‘Gyrenes’ Honor Chairman at University Gala in Florida
By Linda D. Kozaryn
American Forces Press Service
NAPLES, Fla., Feb. 25, 2007 More than 350 former and retired Marines turned out here last night to honor Marine Gen. Peter Pace, chairman of the Joint Chiefs of Staff, at the Ave Maria University Gyrene Gala.
U.S. Marine Gen. Peter Pace, chairman of the Joint Chiefs of Staff, speaks during Ave Maria University's third annual Gyrene Gala in Naples, Fla., Feb. 24, 2007. Defense Dept. photo by Staff Sgt. D. Myles Cullen, USAF
(Click photo for screen-resolution image);high-resolution image available.
The Gyrene Gala raises scholarship funds for young men and women who serve or have served in the United States Armed Forces to attend Ave Maria University.
The term “gyrene” goes back to around 1900, according to Mariion F. Sturkey in her 2001 book, “Warrior Culture of the U.S. Marines.” Sailors began using the term as a jocular derogatory reference to Marines. Instead of being insulted, the Marines loved it. The term became common by World War I and has been extensively used ever since.
Retired Marine Gen. Charles C. Krulak, 31st commandant of the Marine Corps, introduced the chairman, noting that he has watched Pace’s career grow and flourish over the years. Krulak said Pace cut his teeth as a lieutenant in Vietnam and followed that up with a difficult fight in Somalia as a brigadier general.
“From that tour as a one-star general, Pete began his remarkable rise to become the highest ranking officer in the United States armed forces,” Krulak said. “Pete personifies, in every aspect of his service, the type of Marine who fought on Iwo Jima so many years ago.”
The chairman is “a superb leader, a great thinker, a true warrior, a solid family man,” Krulak continued. “Pete epitomizes today, what I would call, the modern soldier statesman.”
Taking the podium, Pace thanked Krulak, who was his first commandant and his boss multiple times during his 40-year career.
“If I stand before you as the chairman of the Joint Chiefs of Staff, it’s because I truly stand on the shoulders of some giants of our corps,” Pace said. “It didn’t just happen that all of a sudden a United States Marine could be chairman."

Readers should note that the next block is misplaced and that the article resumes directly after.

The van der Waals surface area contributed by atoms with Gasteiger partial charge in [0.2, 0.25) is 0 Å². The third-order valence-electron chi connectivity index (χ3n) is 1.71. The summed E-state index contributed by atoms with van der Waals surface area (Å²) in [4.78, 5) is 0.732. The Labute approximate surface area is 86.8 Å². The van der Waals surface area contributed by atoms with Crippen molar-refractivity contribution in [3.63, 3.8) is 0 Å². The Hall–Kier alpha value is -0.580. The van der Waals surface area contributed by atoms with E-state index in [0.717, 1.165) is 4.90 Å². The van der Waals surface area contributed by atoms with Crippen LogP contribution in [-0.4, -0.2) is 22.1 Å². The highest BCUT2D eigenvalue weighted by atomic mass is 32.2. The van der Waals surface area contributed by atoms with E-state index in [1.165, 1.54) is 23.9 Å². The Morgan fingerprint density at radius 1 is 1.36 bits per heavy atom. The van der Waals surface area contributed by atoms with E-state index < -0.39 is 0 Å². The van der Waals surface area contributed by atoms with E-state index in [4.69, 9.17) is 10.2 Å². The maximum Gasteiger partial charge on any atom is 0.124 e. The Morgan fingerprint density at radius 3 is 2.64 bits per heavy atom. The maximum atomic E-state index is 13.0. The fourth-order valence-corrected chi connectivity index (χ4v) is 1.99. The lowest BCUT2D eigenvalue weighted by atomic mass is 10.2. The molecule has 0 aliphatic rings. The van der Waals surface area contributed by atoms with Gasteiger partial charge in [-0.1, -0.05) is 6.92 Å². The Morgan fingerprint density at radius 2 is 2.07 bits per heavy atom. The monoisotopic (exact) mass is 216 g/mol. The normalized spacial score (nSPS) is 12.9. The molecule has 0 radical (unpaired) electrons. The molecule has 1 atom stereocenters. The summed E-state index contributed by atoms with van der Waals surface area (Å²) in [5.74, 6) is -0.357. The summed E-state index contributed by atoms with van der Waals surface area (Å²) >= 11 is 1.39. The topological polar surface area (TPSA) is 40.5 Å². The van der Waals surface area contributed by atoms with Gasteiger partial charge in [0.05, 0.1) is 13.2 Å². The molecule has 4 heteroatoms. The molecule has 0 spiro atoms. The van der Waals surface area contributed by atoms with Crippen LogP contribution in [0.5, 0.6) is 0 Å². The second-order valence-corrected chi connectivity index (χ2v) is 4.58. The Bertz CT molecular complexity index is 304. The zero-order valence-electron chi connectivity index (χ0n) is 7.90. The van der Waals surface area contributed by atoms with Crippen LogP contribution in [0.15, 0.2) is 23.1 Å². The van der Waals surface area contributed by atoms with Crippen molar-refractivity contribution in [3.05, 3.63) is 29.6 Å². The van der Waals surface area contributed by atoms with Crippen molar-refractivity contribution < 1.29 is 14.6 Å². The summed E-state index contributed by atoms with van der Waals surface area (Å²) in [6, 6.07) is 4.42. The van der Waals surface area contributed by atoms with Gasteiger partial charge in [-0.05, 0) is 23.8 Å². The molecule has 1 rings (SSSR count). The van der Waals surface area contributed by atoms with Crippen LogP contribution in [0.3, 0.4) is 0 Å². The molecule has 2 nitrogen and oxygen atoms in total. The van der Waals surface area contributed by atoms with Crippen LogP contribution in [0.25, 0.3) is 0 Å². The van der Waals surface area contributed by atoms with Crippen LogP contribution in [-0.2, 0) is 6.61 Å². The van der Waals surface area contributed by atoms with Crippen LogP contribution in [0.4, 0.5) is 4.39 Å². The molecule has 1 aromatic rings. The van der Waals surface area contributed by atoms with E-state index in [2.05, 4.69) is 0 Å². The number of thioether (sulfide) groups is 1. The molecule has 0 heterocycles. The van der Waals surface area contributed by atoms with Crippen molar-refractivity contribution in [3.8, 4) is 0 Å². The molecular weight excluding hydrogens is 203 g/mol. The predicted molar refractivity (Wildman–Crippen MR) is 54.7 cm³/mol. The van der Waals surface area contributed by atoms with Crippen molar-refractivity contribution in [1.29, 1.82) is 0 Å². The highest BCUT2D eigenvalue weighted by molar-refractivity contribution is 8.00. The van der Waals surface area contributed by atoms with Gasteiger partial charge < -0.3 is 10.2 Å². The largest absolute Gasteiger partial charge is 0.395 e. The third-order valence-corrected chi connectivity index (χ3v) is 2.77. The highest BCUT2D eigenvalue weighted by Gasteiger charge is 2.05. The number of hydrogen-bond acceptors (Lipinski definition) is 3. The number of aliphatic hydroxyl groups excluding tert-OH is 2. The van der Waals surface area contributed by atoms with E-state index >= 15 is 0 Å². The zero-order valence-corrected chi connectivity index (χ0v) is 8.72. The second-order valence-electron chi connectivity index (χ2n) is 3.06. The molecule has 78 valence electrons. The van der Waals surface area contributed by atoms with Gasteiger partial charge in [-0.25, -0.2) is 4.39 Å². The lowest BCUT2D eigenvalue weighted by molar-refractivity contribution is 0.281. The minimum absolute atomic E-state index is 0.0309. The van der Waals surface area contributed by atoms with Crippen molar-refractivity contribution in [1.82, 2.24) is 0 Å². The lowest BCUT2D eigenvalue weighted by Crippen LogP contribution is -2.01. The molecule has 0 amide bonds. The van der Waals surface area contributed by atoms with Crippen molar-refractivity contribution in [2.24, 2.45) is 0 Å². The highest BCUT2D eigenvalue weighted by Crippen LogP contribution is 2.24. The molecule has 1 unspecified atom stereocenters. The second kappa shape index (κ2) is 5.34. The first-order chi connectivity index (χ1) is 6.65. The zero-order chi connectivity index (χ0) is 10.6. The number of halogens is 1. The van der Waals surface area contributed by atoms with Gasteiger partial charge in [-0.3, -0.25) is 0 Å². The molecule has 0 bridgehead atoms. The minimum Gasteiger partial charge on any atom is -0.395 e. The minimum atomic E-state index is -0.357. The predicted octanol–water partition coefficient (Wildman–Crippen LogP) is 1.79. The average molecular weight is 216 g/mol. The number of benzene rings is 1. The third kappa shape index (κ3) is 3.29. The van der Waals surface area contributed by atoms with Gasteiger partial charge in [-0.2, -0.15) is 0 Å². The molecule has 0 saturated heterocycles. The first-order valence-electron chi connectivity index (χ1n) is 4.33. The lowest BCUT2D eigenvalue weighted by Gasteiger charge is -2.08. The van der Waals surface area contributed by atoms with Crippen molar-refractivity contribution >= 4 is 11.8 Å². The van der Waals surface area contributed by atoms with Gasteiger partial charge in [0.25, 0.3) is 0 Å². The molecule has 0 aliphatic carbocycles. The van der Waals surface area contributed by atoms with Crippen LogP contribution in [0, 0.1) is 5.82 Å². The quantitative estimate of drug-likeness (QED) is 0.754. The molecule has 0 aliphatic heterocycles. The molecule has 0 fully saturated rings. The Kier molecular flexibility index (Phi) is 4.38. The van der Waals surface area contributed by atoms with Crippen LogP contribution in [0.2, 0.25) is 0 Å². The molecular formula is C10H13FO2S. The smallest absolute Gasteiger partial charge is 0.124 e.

Recapping history, Pace recalled Marine Gen. Luis H. Wilson Jr., who fought in the mid 1970s to become a full-fledged member of the Joint Chiefs of Staff, and the Goldwater Nichols Act of 1986 which allowed Marines to compete to be regional combatant commanders.
He noted the “incredible performance” of Marines like Gen. Paul X. Kelley, 28th commandant, Gen. Anthony Zinni, who led Central Command, Gen. John J. Sheehan, who commanded what was then the Atlantic Command, and Gen. Charles Wilhelm, who led Southern Command.
“It was their performance in leading joint troops that gave our civilian leaders confidence to pick a Marine to be chairman,” Pace said. “Throughout my career in the Corps, I have been surrounded by incredible leaders. All I had to do was keep my feet moving and emulate them to be successful.
“Tonight you honor me in a way that I know for sure, I do not deserve,” the chairman said. “But I will accept this on behalf of so many Marines who have taught me so many wonderful things, and today, as the representative of 2.4 million American men and women, active, guard and reserve, who serve this nation to the very best of their ability with great honor and distinction.”
During the event, university supporters inducted Pace to their Gallery of Gyrene Greats. He received a plaque in his likeness which will be mounted on the wall of a campus building.
The university created the Gallery of Gyrene Greats to publicly recognize individuals who have achieved success through their embodiment of the Marine Corps ethos. The gallery presents them as positive role models for our students, underscoring the Marine Corps’ and the university’s shared values of honor, courage and commitment.
Current Gyrene Greats include Krulak, Retired Gen. Carl E. Mundy, Jr., 30th Commandant of the Marine Corps, and Jim Lehrer, Host of The NewsHour with Jim Lehrer.
Pace was one of five men inducted at the gala. Thomas S. Monaghan, a former Marine who went on to start Domino’s Pizza and who now serves as chancellor at Ave Maria University was inducted, as were three civilian honorees who are founders of the the Marine Corps Heritage Foundation. They are Arthur L. Allen, president and CEO, Allen Systems Group; Mr. William J. Schoen, chairman, Health Management Associates and Carlton O. Tronvold, retired.